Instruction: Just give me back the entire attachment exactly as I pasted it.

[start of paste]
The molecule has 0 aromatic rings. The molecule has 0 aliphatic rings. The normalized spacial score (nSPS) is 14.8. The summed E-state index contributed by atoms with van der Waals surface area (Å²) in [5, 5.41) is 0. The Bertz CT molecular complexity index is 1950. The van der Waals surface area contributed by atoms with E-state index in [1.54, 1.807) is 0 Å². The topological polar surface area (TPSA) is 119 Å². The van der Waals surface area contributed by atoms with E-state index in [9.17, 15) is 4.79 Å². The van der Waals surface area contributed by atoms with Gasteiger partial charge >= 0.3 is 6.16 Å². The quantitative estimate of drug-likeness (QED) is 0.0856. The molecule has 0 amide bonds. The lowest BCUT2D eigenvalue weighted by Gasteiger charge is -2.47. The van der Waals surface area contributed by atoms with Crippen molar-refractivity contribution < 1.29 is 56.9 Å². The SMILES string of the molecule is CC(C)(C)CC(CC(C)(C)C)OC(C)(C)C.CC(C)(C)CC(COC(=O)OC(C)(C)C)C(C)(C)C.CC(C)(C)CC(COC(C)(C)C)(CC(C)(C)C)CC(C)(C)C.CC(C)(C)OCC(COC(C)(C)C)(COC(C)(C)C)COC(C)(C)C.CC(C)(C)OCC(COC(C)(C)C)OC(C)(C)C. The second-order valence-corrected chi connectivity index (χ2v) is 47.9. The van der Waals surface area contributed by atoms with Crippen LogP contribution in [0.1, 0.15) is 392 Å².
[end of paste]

The molecule has 0 aromatic rings. The molecule has 0 aliphatic rings. The normalized spacial score (nSPS) is 14.8. The summed E-state index contributed by atoms with van der Waals surface area (Å²) in [5, 5.41) is 0. The Bertz CT molecular complexity index is 1950. The van der Waals surface area contributed by atoms with E-state index in [1.54, 1.807) is 0 Å². The topological polar surface area (TPSA) is 119 Å². The van der Waals surface area contributed by atoms with E-state index in [9.17, 15) is 4.79 Å². The van der Waals surface area contributed by atoms with Gasteiger partial charge >= 0.3 is 6.16 Å². The quantitative estimate of drug-likeness (QED) is 0.0856. The molecule has 0 amide bonds. The lowest BCUT2D eigenvalue weighted by Gasteiger charge is -2.47. The van der Waals surface area contributed by atoms with Crippen molar-refractivity contribution < 1.29 is 56.9 Å². The SMILES string of the molecule is CC(C)(C)CC(CC(C)(C)C)OC(C)(C)C.CC(C)(C)CC(COC(=O)OC(C)(C)C)C(C)(C)C.CC(C)(C)CC(COC(C)(C)C)(CC(C)(C)C)CC(C)(C)C.CC(C)(C)OCC(COC(C)(C)C)(COC(C)(C)C)COC(C)(C)C.CC(C)(C)OCC(COC(C)(C)C)OC(C)(C)C. The second-order valence-corrected chi connectivity index (χ2v) is 47.9. The van der Waals surface area contributed by atoms with Crippen LogP contribution in [0.1, 0.15) is 392 Å².